Masti Venkatesha Iyengar - A Patron of Literature

Masti Venkatesha Iyengar can be called the ‘Dewan’ of modern Kannada literature. Masti, who gained appreciation having served various governmental departments with great diligence and competence, could have been the Dewan of the State in a real sense. He had the capacity and was also slated to rise to that position. But for reasons unknown, that was not to be. Seeming to compensate for that lacuna, Masti ruled as the Dewan of the world of Kannada literature and scholarship for the good part of fifty years. In the past, the well-being of the State depended on the Dewan. In a similar strain, the well-being of the world of literature depended on Masti.

Masti’s writings were responsible for culturing the intellectual and emotional landscape of an entire generation. He used the medium of literature to emphasize the culture and values of India.

Life and conduct as pure as a crystal, competence and enthusiasm to propagate the highest ideals, and constant exercise of body and mind in a bid to nourish such ideals – the summation of all these came together in the form numerous Masti’s writings. Masti’s published works—numbering more than a hundred—come under one or more of these categories: stories, novels, poetry, drama, literary criticism, translations, biographies, and autobiography.

A Patron of Literature

A trait of Masti’s character that one must emphasize is his relentless dedication in identifying, encouraging, and bringing to light young talent. Starting from literary giants such as Da. Ra. Bendre and G P Rajarathnam all the way to writers of the present generation [c. 1991], their first attempts at writing were either motivated by Masti or promoted by him.

In the late 1920s, Sosalè Garaḷapuri Śāstri, Dr. C B Rama Rao, and Masti Venkatesha Iyengar were once discussing the scarcity of works in the Kannada language. “We must publish modern literature in Kannada that will at least fill five large bookshelves!” This was Masti’s dream back then. S.G. Śāstri and Rama Rao also had a similar sort of dedication. Masti then said, “Both of you keep aside a certain amount of money each month. I shall also give as much as possible and will also request other friends. We can put together good writings and get them published.”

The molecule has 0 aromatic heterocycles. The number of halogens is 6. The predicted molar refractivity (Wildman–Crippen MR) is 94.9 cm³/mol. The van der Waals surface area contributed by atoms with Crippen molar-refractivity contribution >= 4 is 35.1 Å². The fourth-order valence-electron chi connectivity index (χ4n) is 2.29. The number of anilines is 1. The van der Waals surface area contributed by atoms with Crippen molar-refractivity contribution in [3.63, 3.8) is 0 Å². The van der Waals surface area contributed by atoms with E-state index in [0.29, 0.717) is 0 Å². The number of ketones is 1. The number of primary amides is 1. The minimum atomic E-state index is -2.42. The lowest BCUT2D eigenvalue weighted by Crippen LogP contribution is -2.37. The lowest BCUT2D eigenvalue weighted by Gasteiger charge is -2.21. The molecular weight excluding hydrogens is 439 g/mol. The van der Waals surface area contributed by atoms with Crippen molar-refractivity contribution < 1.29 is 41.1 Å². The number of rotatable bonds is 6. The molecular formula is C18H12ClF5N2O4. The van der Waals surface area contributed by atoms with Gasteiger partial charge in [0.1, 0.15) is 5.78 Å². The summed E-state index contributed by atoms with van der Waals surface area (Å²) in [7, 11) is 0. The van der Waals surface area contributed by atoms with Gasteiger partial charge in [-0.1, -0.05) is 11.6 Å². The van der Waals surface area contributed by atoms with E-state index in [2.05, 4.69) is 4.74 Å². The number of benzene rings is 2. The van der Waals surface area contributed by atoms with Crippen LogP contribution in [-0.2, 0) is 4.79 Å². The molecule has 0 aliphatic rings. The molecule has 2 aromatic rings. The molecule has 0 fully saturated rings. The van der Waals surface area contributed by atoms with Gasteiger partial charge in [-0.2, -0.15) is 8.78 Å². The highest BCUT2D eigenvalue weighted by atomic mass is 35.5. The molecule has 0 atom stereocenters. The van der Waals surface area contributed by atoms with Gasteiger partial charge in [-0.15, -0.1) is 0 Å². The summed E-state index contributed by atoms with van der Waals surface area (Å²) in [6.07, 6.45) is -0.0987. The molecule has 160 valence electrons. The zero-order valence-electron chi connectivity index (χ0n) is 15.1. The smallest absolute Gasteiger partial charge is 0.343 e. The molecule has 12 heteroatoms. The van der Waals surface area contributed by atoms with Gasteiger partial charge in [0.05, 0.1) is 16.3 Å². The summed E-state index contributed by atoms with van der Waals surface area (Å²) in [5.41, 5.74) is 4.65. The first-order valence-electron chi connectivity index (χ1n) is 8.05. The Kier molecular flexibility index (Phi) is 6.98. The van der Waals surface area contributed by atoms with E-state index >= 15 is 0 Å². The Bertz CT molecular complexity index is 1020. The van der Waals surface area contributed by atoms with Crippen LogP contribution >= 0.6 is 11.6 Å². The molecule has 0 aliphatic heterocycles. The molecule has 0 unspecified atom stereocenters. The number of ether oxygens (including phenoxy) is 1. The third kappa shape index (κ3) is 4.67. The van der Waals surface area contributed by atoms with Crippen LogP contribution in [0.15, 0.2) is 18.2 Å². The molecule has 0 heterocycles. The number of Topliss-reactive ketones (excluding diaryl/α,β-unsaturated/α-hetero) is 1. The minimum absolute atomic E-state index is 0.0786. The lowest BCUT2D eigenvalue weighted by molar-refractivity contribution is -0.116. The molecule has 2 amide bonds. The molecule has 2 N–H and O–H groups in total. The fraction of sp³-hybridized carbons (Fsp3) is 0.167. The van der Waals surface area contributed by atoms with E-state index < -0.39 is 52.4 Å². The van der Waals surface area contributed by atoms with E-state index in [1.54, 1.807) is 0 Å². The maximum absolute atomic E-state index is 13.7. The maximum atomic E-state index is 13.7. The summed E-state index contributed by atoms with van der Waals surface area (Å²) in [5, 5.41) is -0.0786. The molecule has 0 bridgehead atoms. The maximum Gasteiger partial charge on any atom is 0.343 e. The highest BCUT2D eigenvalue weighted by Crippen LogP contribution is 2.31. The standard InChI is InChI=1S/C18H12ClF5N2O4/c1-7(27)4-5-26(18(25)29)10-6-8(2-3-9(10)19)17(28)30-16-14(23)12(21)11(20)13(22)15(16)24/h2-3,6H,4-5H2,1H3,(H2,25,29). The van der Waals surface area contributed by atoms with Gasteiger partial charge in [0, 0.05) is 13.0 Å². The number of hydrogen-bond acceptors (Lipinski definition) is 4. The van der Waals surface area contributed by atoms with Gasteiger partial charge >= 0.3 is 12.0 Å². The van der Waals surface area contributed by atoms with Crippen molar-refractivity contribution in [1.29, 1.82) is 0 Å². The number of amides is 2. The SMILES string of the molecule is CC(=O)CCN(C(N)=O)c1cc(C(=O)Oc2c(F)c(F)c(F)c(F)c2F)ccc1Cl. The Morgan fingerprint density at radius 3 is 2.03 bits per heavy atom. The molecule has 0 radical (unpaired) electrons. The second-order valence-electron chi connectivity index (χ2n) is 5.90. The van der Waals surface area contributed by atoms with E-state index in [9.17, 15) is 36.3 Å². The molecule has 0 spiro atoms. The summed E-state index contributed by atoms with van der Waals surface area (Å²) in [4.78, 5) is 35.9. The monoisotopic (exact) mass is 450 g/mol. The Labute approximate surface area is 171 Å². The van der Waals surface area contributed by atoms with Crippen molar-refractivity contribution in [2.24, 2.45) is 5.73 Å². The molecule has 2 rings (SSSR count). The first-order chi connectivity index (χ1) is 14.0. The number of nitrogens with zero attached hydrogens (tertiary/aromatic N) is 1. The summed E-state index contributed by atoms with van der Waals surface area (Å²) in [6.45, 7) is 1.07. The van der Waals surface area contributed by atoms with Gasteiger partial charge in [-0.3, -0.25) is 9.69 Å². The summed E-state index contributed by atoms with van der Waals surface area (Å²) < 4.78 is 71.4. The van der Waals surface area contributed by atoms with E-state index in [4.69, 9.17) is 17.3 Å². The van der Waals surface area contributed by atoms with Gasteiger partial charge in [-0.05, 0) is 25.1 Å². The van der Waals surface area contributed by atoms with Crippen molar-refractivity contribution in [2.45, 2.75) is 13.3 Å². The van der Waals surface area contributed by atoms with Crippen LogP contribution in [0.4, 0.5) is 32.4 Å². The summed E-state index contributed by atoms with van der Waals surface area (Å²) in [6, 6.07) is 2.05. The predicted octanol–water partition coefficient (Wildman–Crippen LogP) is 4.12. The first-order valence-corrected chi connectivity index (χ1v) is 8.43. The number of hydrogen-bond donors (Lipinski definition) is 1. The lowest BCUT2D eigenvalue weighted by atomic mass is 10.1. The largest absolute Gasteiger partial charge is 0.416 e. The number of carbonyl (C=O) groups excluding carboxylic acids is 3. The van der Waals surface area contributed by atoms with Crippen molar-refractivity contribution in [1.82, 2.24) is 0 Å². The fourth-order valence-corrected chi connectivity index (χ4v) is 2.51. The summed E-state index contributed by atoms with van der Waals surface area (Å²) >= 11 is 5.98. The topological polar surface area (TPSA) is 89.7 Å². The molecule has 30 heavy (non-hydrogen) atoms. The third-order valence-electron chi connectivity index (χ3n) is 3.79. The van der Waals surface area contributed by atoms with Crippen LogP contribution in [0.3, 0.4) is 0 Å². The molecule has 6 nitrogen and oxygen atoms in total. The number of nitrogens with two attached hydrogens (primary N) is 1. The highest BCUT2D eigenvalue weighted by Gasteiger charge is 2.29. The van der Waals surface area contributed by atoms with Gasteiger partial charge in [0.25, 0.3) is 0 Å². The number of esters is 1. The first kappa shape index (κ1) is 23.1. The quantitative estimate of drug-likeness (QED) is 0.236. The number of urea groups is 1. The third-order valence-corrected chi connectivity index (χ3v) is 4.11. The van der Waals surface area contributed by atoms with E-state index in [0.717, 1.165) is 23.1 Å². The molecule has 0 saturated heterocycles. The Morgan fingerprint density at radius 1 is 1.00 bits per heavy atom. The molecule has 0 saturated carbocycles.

This noble scheme, either in full or in part, sowed the seeds for the publication of several books belonging to the Navodaya literary revolution in Karnataka – Kuvempu’s Koḻalu, Gorur Ramaswamy Iyengar’s Haḻḻiya Citragaḻu, Bendre’s Gari, Pu. Ti. Narasimhachar’s Haṇatè, T P Kailsam’s Huttadalli Hutta, and others. These which were first published by Masti and friends have remained the ornate festoons for the grand doorway to Kannada literature’s Navodaya movement.

It was Masti who inspired G P Rajarathnam to take up a serious study of Jain and Buddhist literature. After completing his graduation, G P Rajarathnam went to Masti—who was then the Census Commissioner—seeking a job. Masti said, “My heart will not permit me to give you the job of distributing chits of paper here for a paltry salary of twenty-five rupees! I have another idea. Let me know what you think.” Rajarathnam replied in the affirmative. Masti continued, “I had an ardent desire that the travelogues written by Faxian [Fa-hien] and Xuanzang [Hiuen-tsang] based on their extensive travels across India should be brought out in Kannada. The best literature in other languages must be translated into Kannada. You take up such translation assignments. I shall remunerate you with twenty-five rupees a month.” Several months passed by with this arrangement. With the encouragement and motivation of Masti, G P Rajarathnam learnt Pali, made an extensive study of Buddhist and Jain literature, and contributed greatly to this field in Kannada. Innumerable writers were privileged to receive this sort of kaiṅkarya—selfless service—from Masti. It was he who initially provided the water and manure to the growth of several littérateurs who are luminaries today.

Anyone writing about the Navodaya Movement in Kannada literature must make a mention of this trait of Masti’s in nourishing young talent as well as his Jīvana magazine. It is only through the Jīvana magazine that the talents of many young writers came to the fore, such as Navaratna Rama Rao.

Navaratna Rama Rao was a gifted scholar, intellectual, and polyglot. Although he had a great gift of writing, he didn’t have the inclination to write. But for Masti’s incessant motivation and persistence, the few writings we have of Rama Rao also would not have seen light of day. Masti would pester him to write. Rama Rao’s writings, which were later compiled under the title Kèlavu Nènapugalu [A Few Memories], first appeared as a series of articles in Jīvana. Rama Rao’s rich and mind-tickling writings in this series perhaps have no parallel in any other Indian language. Thanks to Masti and his magazine, Rama Rao’s writing talent was noticed by the readers. Such magazines are few and far between in Kannada.